“At sunset, were we on the head of George Washington before the most stunning landscape, he sung us traditional songs. This was one of those ‘goose bump’ moments of my career,” Over the course of his 25-year career he has tended to other landmarks including the London Eye and the Seattle Space Needle, on the west coast of the US.
“In my job I have enjoyed some of the most spectacular views in the world,” says Möwes.
But while that certainly beats spending nine-to-five behind a desk, being exposed to the elements is tough.
“The weather conditions when cleaning the London Eye were some of the toughest in my career,” he says, recalling a project in March 2013.
“It was cold, rainy and snowy and we had to work at night so that the London Eye could continue running during the day for its visitors. “In these conditions, the night shifts were especially exhausting as climbing outside at freezing temperatures is quite challenging.”
“It was similar when we cleaned the Space Needle,” he goes on. “We worked at night and as the structure is very close to the shore, we had quite sudden changes in weather conditions.
“It was hard to predict when the very strong winds were about to change, especially when you are hanging outside the tower on a rope. At points we had to stop our work because the wind was so heavy.”
Over the years, Möwes has picked up some handy tricks for shifting dirt on monuments that are battered by the elements.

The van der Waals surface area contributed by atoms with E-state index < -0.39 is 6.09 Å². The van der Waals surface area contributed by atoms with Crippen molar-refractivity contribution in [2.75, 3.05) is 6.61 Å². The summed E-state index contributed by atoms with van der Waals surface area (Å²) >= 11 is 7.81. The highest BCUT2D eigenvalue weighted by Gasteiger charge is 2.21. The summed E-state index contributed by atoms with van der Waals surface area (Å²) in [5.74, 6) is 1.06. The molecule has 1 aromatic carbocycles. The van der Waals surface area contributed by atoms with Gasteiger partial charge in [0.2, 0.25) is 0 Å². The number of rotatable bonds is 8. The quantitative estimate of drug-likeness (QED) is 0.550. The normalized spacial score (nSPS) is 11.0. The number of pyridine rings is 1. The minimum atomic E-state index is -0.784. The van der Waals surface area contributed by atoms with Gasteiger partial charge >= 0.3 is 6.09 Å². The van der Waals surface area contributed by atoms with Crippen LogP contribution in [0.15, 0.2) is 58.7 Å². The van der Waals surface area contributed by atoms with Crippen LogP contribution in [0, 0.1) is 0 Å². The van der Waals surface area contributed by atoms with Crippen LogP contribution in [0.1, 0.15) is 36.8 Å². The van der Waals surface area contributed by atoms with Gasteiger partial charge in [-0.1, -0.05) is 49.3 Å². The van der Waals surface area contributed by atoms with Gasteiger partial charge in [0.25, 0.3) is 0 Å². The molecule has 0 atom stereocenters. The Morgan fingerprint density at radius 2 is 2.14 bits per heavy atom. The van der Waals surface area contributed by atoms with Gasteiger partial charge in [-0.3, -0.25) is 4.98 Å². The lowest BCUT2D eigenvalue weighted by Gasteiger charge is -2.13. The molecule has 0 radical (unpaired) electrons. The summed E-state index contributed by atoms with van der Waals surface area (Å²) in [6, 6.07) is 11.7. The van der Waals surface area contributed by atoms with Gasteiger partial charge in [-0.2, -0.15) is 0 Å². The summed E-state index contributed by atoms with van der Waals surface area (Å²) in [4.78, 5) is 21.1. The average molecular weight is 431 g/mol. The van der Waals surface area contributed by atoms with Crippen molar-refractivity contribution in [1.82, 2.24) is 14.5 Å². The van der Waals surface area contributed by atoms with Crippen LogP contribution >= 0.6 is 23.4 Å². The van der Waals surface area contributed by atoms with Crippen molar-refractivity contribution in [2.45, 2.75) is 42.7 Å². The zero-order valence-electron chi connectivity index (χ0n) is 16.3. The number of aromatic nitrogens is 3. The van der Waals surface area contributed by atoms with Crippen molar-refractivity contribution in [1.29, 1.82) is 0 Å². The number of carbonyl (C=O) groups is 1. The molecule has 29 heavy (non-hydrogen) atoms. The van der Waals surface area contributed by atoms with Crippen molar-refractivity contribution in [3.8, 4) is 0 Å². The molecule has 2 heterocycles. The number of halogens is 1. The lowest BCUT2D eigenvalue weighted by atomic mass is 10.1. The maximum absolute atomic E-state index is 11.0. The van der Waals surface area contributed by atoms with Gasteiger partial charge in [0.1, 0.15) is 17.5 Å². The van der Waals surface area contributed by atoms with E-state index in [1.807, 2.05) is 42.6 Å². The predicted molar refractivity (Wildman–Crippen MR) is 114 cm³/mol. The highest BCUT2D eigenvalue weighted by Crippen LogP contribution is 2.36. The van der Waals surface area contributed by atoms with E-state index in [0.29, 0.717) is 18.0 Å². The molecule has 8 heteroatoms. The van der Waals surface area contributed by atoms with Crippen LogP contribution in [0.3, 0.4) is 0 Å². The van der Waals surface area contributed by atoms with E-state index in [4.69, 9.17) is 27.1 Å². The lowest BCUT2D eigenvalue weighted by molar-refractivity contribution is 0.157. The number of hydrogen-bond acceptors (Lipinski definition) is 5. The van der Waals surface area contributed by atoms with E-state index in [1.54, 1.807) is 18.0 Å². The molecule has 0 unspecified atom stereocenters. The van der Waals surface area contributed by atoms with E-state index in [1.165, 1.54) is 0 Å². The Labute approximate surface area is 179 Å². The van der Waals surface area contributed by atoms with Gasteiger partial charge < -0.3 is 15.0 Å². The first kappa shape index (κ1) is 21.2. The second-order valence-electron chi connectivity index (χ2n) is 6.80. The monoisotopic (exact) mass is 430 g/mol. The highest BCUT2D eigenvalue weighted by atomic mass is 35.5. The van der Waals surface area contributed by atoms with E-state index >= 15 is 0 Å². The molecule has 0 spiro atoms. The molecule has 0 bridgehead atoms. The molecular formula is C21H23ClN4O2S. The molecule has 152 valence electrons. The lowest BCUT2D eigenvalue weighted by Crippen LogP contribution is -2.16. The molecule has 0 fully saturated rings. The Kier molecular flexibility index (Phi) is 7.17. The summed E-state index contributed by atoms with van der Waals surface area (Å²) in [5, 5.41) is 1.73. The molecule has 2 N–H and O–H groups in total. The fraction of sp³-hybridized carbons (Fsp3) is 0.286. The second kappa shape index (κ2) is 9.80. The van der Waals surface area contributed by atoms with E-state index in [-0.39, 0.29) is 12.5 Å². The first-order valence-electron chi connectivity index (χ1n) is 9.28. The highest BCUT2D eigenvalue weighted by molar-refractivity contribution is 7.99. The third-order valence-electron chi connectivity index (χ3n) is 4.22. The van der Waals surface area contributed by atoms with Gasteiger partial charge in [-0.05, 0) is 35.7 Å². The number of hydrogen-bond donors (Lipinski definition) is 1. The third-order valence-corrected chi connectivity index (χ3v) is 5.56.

Accessing the nooks and crannies of delicate or very tall monuments can be one obstacle that faces Möwes.
“Mount Rushmore was the project where we used rope access for the first time.
"As it's a mountain, there was no infrastructure around. No electricity, and no water. So it had to be pumped every morning by the local fire fighters over 2km to reach our cleaning site. All our equipment had to be flown up onto the heads of the presidents by helicopter.
The team must also assess whether the material of the object is stable, like the London Eye, or delicate or porous, like a Roman column. “At the Colossus of Memnon in Egypt, our oldest object was 3,300 years old. As the stone is so delicate, we had to clean the object very carefully. Some days, it was only possible to clean a square metre the entire day."
“First we look at whether the dirt is loose like dust or is it stubborn and encrusted, or made of biological growths.”
“Oil and grease are quite hard to clean. This was the case at the London Eye. The main challenge there was oil and grease, which is necessary for the mechanics. But it had also spread out to the rest of the construction and the cabins, where it shouldn’t have been. So we had to use cleaning agents, which we rarely do, and also carefully collected the wastewater for proper recycling.”
And despite spending most of his time dangling in the air, Möwes says the public also make his job more exciting. “Mostly, people are very impressed by our work and they like it a lot, especially when we are using ropes for the cleaning. These are impressive sights for those who are not used to it. And of course, it is not something that you see every day.
"We are asked to take pictures with spectators quite often. As we were cleaning the Space Needle, hanging outside on the ropes, visitors took selfies from the inside through the windows of the visiting platform with us in the background.”
But Möwes doesn’t mind that. After all, whether he’s washing George Washington’s face or polishing the London Eye, Möwes’ objective is the same. “The main priority in my work is the preservation of cultural heritage for future generations to enjoy.”
Follow us on social media